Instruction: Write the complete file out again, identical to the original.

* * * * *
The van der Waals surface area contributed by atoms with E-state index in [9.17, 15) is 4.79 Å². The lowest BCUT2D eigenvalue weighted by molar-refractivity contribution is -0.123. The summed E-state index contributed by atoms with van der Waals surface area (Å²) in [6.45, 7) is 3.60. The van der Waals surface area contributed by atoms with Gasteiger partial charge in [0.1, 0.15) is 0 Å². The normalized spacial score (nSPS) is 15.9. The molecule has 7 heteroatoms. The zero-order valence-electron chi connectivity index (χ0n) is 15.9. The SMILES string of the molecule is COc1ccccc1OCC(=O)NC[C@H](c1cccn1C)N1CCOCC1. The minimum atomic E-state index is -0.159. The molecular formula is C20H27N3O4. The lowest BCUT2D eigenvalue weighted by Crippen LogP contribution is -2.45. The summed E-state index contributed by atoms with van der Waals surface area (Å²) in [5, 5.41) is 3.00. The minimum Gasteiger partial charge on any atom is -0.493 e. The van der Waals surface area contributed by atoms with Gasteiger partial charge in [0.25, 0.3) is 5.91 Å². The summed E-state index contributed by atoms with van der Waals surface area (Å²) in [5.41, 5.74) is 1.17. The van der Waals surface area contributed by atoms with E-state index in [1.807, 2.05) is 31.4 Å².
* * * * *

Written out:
The van der Waals surface area contributed by atoms with E-state index in [9.17, 15) is 4.79 Å². The lowest BCUT2D eigenvalue weighted by molar-refractivity contribution is -0.123. The summed E-state index contributed by atoms with van der Waals surface area (Å²) in [6.45, 7) is 3.60. The van der Waals surface area contributed by atoms with Gasteiger partial charge in [0.1, 0.15) is 0 Å². The normalized spacial score (nSPS) is 15.9. The molecule has 7 heteroatoms. The zero-order valence-electron chi connectivity index (χ0n) is 15.9. The SMILES string of the molecule is COc1ccccc1OCC(=O)NC[C@H](c1cccn1C)N1CCOCC1. The minimum atomic E-state index is -0.159. The molecular formula is C20H27N3O4. The lowest BCUT2D eigenvalue weighted by Crippen LogP contribution is -2.45. The summed E-state index contributed by atoms with van der Waals surface area (Å²) in [5, 5.41) is 3.00. The minimum Gasteiger partial charge on any atom is -0.493 e. The van der Waals surface area contributed by atoms with Gasteiger partial charge in [0.25, 0.3) is 5.91 Å². The summed E-state index contributed by atoms with van der Waals surface area (Å²) in [5.41, 5.74) is 1.17. The van der Waals surface area contributed by atoms with E-state index in [1.807, 2.05) is 31.4 Å².